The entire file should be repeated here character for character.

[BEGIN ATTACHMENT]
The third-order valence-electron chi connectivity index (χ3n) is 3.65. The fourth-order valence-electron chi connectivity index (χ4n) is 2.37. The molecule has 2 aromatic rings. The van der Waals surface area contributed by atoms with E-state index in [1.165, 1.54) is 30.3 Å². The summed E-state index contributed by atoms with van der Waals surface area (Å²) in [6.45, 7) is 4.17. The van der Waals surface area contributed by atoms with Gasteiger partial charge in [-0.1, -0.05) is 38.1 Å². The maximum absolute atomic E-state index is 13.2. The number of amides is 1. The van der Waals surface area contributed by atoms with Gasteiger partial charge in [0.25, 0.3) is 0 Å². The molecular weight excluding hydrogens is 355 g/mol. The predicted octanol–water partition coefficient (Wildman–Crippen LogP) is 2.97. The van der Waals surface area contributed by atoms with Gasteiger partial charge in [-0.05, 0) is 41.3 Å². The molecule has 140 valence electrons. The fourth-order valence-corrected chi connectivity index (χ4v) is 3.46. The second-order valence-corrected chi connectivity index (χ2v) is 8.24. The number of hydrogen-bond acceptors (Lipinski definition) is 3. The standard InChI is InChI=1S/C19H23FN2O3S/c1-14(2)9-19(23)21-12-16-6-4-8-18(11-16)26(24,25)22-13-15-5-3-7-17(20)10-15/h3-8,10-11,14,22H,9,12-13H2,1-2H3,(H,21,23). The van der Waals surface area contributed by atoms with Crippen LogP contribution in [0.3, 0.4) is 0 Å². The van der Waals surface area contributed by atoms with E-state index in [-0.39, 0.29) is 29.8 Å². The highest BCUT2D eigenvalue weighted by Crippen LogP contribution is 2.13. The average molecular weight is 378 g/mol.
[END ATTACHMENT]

The third-order valence-electron chi connectivity index (χ3n) is 3.65. The fourth-order valence-electron chi connectivity index (χ4n) is 2.37. The molecule has 2 aromatic rings. The van der Waals surface area contributed by atoms with E-state index in [1.165, 1.54) is 30.3 Å². The summed E-state index contributed by atoms with van der Waals surface area (Å²) in [6.45, 7) is 4.17. The van der Waals surface area contributed by atoms with Gasteiger partial charge in [-0.1, -0.05) is 38.1 Å². The maximum absolute atomic E-state index is 13.2. The number of amides is 1. The van der Waals surface area contributed by atoms with Gasteiger partial charge in [0.25, 0.3) is 0 Å². The molecular weight excluding hydrogens is 355 g/mol. The predicted octanol–water partition coefficient (Wildman–Crippen LogP) is 2.97. The van der Waals surface area contributed by atoms with Gasteiger partial charge in [-0.05, 0) is 41.3 Å². The molecule has 140 valence electrons. The fourth-order valence-corrected chi connectivity index (χ4v) is 3.46. The second-order valence-corrected chi connectivity index (χ2v) is 8.24. The number of hydrogen-bond acceptors (Lipinski definition) is 3. The standard InChI is InChI=1S/C19H23FN2O3S/c1-14(2)9-19(23)21-12-16-6-4-8-18(11-16)26(24,25)22-13-15-5-3-7-17(20)10-15/h3-8,10-11,14,22H,9,12-13H2,1-2H3,(H,21,23). The van der Waals surface area contributed by atoms with Crippen LogP contribution in [0.3, 0.4) is 0 Å². The van der Waals surface area contributed by atoms with E-state index in [-0.39, 0.29) is 29.8 Å². The highest BCUT2D eigenvalue weighted by Crippen LogP contribution is 2.13. The average molecular weight is 378 g/mol.